Choosing flooring for your home is a big commitment, so careful consideration of the pros and cons of different options is a must. Lifestyle, pets, young kids, high traffic, exposure to sunlight and temperature variations are all deciding factors. Importantly, experts warn not to make a decision based on a small sample in a showroom because an entire floor of a product is sometimes very different from how it appears as a small sample.
Consider the pros and cons of the more popular flooring options:
Carpeting: Wall-to-wall carpeting provides an unrivalled warmth and cosiness to a room but, while a good choice for bedrooms, wall to wall carpeting in high-traffic areas is not practical as it soaks up spills, retains odours, is not easy to clean, and is prone to staining. If you’re set on carpeting you can have a carpet cut and bound to the exact size needed for a room which can then be removed and cleaned. Alternatively, you can scatter rugs to instil warmth in a space.
Concrete: Concrete flooring is popular in indoor living spaces nowadays, especially in homes with a minimalist and industrial-chic look. These floors are durable, practical, cost-effective and easy to maintain – generally requiring only a damp mop to clean. However, concrete floors reflect sound so the placement of rugs and sound-absorbing materials such as curtaining and furniture should be considered.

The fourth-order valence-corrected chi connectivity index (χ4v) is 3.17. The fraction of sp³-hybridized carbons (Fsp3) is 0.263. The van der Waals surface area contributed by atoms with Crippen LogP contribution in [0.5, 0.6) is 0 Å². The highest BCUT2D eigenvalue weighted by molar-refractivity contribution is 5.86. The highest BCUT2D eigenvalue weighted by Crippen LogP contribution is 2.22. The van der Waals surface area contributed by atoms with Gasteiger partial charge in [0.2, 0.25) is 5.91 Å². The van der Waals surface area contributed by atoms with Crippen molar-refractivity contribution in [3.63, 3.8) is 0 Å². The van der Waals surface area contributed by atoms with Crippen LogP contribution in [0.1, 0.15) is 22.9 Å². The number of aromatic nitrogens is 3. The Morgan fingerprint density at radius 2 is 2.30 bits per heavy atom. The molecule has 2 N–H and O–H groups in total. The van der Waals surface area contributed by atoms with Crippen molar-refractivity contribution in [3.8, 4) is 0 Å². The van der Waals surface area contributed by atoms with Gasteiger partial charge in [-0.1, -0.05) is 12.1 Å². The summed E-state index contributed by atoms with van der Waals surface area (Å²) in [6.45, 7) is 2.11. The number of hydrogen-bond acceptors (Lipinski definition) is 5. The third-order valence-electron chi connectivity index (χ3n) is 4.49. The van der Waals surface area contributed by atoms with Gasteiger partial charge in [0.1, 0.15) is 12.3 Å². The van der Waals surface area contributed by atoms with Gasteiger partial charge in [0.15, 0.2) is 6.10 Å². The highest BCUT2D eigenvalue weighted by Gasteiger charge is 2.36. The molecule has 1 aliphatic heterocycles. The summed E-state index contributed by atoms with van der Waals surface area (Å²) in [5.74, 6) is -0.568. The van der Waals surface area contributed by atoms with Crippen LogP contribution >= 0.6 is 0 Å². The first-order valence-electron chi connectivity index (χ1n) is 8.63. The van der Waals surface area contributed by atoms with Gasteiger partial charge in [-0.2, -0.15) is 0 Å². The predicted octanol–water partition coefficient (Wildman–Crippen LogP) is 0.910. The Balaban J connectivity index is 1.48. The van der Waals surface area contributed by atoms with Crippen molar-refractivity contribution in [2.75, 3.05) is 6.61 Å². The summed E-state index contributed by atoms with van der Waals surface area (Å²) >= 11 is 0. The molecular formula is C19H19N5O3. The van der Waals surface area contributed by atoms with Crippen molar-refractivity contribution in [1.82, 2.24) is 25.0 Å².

Hardwood: In general, hardwood flooring is more expensive than other flooring options to both buy and install and unfortunately hardwood is susceptible to scratching, can get damaged from excessive moisture and will show wear especially in high traffic areas. It can, however, be easily repaired with sanding and refinishing, and so will last for years.
Laminate: Laminate wood flooring is cheaper than hardwood and is easier to install. It is also more durable than hardwood and resists scratches, moisture and wear and tear. However, it is difficult to repair, and even if you are able to replace an individual board, the new piece may not match properly due to the age of the flooring and its exposure to sunlight.
Vinyl: Vinyl flooring is cost-effective, easy to clean and provides good insulation. It is also softer and more flexible than laminate and, being completely waterproof, is especially brilliant for kitchens and bathrooms.